Time - 100 Photographs - The Most Influential Images of All Time - USA (2019)

(Antfer) #1


By April 2004, some 700 U.S. troops had been killed on
the battlefield in Iraq, but images of the dead returning
home in coffins were never seen. The U.S. government
had banned news organizations from photographing such
scenes in 1991, arguing that they violated families’ privacy
and the dignity of the dead. To critics, the policy was sim-
ply a way of sanitizing an increasingly bloody conflict. As
a government contractor working for a cargo company in
Kuwait, Tami Silicio was moved by the increasingly hu-
man freight she was loading and felt compelled to share
what she was seeing. On April 7, Silicio used her Nikon
Coolpix to photograph more than 20 flag-draped coffins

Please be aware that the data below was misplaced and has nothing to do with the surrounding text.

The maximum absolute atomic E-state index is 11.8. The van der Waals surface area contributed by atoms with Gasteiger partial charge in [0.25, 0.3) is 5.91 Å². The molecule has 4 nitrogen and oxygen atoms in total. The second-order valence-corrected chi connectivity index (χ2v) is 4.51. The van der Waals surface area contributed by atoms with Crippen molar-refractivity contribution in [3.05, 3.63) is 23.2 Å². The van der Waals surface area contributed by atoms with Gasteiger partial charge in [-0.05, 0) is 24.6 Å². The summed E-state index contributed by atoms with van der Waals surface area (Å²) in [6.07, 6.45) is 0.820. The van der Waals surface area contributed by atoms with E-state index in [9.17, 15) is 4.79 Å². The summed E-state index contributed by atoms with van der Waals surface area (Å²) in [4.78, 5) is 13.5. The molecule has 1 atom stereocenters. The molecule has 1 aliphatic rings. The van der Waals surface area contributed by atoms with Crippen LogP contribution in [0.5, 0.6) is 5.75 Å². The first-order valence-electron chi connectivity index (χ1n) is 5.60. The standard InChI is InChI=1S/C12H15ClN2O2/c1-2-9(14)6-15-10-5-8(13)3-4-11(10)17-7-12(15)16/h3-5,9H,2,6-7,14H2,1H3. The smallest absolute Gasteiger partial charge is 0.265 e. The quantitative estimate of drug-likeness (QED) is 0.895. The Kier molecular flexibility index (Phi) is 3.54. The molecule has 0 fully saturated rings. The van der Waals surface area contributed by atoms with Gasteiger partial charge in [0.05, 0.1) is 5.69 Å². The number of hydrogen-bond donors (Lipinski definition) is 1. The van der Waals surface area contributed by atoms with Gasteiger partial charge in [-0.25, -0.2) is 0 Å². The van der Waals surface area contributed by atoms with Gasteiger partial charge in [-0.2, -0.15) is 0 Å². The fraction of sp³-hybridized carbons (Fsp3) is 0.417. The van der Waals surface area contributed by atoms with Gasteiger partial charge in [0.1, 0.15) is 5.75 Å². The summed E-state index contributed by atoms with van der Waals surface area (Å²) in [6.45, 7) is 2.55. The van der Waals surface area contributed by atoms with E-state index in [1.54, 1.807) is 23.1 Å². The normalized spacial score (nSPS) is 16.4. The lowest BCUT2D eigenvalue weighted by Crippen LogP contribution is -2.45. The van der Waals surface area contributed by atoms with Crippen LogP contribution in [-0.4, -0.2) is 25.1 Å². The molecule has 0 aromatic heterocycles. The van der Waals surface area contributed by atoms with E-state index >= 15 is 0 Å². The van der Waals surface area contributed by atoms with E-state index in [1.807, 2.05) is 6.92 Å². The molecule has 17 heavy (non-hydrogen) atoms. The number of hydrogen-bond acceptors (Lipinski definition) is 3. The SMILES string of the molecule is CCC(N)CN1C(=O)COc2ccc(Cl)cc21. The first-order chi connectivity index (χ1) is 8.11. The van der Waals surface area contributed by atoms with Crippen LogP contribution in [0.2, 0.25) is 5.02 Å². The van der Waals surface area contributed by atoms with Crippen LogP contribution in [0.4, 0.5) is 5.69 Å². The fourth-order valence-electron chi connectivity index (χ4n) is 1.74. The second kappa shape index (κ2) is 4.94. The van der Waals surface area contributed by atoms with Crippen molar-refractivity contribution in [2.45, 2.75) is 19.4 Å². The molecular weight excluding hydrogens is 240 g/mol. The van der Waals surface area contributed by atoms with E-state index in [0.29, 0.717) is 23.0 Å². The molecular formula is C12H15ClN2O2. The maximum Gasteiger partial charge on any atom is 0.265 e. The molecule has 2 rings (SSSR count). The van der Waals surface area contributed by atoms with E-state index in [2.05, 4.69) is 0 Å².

as they passed through Kuwait on their way to Dover
Air Force Base in Delaware. She emailed the picture to
a friend in the U.S., who forwarded it to a photo editor at
the Seattle Times. With Silicio’s permission, the Times put
the photo on its front page on April 18—and immediately
set off a firestorm. Within days, Silicio was fired from her
job and a debate raged over the ethics of publishing the
images. While the government claimed that families of
troops killed in action agreed with its policy, many felt that
the pictures should not be censored. In late 2009, during
President Barack Obama’s first year in office, the Pentagon
lifted the ban.

COFFIN BAN by Tami Silicio

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